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African intelligence and security services discuss human trafficking in Khartoum


NISS Deputy Director Jalal al-Din al-Sheikh al-Tayeb (SUNA Photo)
February 26, 2018 (KHARTOUM) The Committee of Intelligence and Security Services of Africa (CISSA) has decided to develop a plan for fighting against illegal migration and dismantling human trafficking networks.

The consultative meeting of the CISSA has kicked off on Monday in Khartoum with the participation of 17 intelligence services to discuss the phenomena of illegal migration and human trafficking.

The deputy director of Sudan’s National Intelligence and Security Services (NISS) Jalal al-Din al-Skeikh al-Tayeb said the CISSA has dispatched a team to Libya and Niger to investigate the human trafficking, praising efforts of security services in both nations and their cooperation with the team.

Al-Tayeb, who addressed the opening session of the meeting, said CISSA is part of a tripartite team including the United Nations and the European and African Unions and tasked with ending these negative phenomena.

He added the meeting would develop practical solutions for ending human trafficking, saying it would discuss all aspects of the phenomenon including the motives, effects, methods of gang’s networks and routes used for trafficking.

He pointed out that the meeting aims to complete efforts regarding the Libyan problem.

The Sudanese intelligence official further accused Sudanese rebels of involving in looting, killing and smuggling activities in the country, saying they are serving as mercenaries and human traffickers in the fighting in Libya.

He renewed the call to stop support for the negative movements and bring its leaders before trial, saying it is high time to translate words into deeds and take critical decisions against activities of negative movements”.

For his part, the executive secretary of the CISSA Shemeles Simai said human trafficking has become the second largest criminal industry in the world, pointing out that human traffickers pay some $35 million to facilitate transportation of the victims in Libya and some African countries.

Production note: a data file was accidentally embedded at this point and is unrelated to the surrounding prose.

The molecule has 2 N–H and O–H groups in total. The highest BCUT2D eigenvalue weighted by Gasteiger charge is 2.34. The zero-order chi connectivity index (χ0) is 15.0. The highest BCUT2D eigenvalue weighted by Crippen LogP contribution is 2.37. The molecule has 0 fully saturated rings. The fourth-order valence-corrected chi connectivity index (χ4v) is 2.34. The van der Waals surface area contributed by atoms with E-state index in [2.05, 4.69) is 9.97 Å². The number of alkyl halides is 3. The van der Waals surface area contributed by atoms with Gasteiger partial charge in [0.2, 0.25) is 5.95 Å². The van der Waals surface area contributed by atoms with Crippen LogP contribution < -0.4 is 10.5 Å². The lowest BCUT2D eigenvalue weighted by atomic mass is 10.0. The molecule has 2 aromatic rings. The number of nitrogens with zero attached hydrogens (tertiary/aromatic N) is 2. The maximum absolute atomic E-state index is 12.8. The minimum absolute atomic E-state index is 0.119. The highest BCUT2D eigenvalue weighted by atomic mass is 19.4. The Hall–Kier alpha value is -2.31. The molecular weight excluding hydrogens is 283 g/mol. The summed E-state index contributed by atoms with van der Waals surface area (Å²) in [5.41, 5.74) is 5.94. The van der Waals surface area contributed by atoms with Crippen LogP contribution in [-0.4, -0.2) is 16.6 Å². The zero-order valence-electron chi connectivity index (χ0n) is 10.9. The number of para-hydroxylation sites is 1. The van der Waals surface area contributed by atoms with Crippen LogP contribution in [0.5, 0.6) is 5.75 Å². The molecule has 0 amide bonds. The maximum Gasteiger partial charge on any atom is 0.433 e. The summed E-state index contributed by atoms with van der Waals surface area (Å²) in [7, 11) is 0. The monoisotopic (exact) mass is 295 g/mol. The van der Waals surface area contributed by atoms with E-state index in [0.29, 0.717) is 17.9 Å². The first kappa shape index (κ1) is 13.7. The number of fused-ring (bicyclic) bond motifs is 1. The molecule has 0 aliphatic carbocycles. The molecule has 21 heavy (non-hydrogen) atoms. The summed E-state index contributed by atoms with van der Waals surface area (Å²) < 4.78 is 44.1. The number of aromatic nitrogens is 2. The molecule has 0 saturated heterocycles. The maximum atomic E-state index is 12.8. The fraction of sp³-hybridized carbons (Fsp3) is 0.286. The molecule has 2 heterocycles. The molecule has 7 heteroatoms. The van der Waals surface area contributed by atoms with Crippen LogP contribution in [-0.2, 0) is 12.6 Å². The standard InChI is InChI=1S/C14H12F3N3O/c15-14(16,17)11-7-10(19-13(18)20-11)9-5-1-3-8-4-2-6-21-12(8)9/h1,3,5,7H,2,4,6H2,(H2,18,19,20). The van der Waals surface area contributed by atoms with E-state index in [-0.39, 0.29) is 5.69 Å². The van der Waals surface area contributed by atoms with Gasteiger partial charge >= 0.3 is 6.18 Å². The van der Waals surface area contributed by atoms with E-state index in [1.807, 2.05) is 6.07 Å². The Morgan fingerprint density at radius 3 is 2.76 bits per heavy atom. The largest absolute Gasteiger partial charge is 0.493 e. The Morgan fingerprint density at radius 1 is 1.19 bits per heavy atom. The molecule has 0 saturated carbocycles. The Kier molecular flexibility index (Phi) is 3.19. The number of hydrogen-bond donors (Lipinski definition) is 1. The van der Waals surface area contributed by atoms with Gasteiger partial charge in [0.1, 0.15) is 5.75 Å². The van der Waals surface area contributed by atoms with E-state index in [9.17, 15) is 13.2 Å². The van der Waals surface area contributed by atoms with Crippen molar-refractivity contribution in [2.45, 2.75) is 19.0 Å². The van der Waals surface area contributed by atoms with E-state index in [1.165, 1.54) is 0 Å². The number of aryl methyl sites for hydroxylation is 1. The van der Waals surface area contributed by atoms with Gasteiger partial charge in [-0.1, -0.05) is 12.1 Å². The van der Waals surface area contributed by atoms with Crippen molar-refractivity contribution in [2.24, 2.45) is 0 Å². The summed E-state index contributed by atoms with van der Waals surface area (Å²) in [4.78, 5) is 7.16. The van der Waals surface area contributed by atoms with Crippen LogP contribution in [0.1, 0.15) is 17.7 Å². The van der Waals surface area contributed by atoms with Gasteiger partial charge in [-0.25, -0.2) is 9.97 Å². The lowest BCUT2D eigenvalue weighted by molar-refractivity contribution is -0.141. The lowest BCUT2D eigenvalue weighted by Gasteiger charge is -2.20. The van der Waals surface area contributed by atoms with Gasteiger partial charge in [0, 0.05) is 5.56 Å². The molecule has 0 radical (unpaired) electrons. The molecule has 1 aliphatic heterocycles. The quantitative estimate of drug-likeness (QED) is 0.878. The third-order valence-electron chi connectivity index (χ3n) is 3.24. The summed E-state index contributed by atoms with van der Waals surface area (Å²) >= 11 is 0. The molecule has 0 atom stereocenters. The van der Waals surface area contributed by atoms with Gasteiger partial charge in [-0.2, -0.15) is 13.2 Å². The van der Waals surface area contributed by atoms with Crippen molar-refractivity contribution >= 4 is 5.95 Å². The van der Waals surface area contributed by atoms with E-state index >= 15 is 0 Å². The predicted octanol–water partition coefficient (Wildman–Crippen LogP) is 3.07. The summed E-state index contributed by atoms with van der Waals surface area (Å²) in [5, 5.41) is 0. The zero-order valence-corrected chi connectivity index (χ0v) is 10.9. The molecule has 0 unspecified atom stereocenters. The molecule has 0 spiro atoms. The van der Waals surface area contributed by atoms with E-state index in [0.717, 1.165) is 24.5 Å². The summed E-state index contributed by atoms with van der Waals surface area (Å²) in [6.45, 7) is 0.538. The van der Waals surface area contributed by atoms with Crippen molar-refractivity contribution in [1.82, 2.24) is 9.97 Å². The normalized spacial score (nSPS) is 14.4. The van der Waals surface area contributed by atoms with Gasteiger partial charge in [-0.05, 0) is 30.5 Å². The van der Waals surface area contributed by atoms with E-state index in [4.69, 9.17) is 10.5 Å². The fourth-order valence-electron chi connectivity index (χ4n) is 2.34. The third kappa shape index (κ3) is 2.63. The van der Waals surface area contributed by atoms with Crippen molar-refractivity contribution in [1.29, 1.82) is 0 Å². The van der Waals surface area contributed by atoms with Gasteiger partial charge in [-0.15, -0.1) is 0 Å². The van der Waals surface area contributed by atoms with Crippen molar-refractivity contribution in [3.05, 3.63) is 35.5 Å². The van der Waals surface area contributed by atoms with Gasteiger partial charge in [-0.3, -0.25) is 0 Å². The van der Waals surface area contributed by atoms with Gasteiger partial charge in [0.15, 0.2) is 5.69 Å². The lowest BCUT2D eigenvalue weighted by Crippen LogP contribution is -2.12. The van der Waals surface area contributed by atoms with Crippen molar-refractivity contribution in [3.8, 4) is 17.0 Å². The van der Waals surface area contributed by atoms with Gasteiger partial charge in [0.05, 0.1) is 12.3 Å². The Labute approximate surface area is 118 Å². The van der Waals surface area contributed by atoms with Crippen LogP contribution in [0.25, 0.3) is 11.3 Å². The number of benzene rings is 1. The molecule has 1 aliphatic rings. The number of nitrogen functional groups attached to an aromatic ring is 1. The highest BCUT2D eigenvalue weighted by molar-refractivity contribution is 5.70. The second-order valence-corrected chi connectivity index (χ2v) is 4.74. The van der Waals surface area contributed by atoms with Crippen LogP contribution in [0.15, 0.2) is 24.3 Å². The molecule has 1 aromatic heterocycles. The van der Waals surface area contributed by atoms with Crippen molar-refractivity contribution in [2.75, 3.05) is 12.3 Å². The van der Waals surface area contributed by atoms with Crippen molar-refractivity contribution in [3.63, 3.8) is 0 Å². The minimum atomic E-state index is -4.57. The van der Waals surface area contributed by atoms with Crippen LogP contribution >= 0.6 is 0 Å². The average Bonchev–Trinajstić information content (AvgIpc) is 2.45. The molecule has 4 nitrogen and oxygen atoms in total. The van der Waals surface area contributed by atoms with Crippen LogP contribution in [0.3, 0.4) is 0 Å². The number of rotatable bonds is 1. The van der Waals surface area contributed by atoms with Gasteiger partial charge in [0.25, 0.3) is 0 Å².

“24 million of migrants fall victims for human trafficking, half of them are children and the majority are African girls between ages of 5 to 15 years,” he said

Simai disclosed the CISSA has asked the African Union Commission to help in providing technical support to dismantle the human trafficking networks, saying this meeting brings together countries of origin and transit to discuss ways to end this phenomenon.

He added the meeting will also discuss the report prepared by the CISSA team on Libya and Niger in order to arrive at a work plan and recommendations to dismantle these networks.

He added the tripartite committee is working on three levels including strategic, coordinative and operational to develop a solution for this humanitarian crisis in Libya.

The CISSA was established in August 2004 in Abuja, Nigeria to close the existing void in the continental security architecture on intelligence matters. This was borne out of the compelling need to assist the African Union (AU) to deal effectively with multifaceted intelligence and security challenges confronting the continent.

In September 2017, Sudan’s former head of intelligence Mohamed Atta succeeded the Rwandan top spy boss Joseph Nzabamwita as chairman of CISSA.

Sudan remains one of the most active members in CISSA. Its chairmanship comes as the country is increasingly seen an island of stability surrounded by conflicts in Libya and the Central African Republic.


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